Fear of family festivities? Change the conversation.
It’s perfectly acceptable to approach the holiday season with dread. A big part of this is due to memories of past lunches and dinners where things didn’t always go well. But there’s more to it. By the time the holiday break comes around, many of us are exhausted from work so the pressure of being with family just stresses us out even more. As crazy as being around family can be, some of us would be very lonely without them.
Be proactive and plan a conversation
We plan food, we plan presents so why leave the conversation to chance? Ok, you can’t control the odd bullet flying around but you can create a positive theme that everyone can bring to the table. Why you? Well somebody has to do it and it can help things move along smoothly. December is often a time for reflection and the human brain tends to think of the negative first. Why not make yours a theme of gratitude? Focusing on good things can lift the mood. Let everyone know beforehand that you’d like each person to share what they’re particularly grateful for in the past year. Or even what they’re looking forward to in the coming year.
They can talk about it; they can draw or photograph it or if it’s a new family member they can bring them. It’s easy to forget the things that have made a difference so you might need to prompt them. It’s also a time of year where memories of loved ones who’ve passed tend to surface. If that’s the case, try to encourage celebratory memories and stories about that person.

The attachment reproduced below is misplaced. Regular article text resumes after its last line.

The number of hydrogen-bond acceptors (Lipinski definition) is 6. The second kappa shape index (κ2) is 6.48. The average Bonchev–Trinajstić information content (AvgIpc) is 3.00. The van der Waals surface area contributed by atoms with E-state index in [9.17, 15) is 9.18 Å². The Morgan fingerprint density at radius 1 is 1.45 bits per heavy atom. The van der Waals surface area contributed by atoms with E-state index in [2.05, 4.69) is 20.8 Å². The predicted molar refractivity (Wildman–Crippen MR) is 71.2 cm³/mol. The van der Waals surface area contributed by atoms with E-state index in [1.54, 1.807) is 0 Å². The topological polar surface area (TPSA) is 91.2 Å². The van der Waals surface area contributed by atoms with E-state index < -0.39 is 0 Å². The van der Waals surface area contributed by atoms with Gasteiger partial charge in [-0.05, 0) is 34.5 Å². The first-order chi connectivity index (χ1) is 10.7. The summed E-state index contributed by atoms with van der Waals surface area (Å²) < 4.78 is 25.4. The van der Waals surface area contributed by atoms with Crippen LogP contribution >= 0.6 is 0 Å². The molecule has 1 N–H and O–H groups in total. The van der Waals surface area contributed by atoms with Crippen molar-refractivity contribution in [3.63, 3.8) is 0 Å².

Ways to counter the tension
- One way to counter the tendency of families and relatives to create tension is to invite friends. Not everyone has somewhere to go so why not invite people who are on their own to join you and change the dynamic.
- You can’t control anyone’s behaviour, but you can make suggestions like ‘Let’s go for a walk’ if someone is being argumentative and upsetting others.
- That old standby, the board game, may seem out of date in this digital age but it can work wonders with bored or irritable guests. You don’t want anything too competitive like Monopoly, the best ones are the old-fashioned kids’ ones like Kerplunk. Simply putting them out there can change the mood.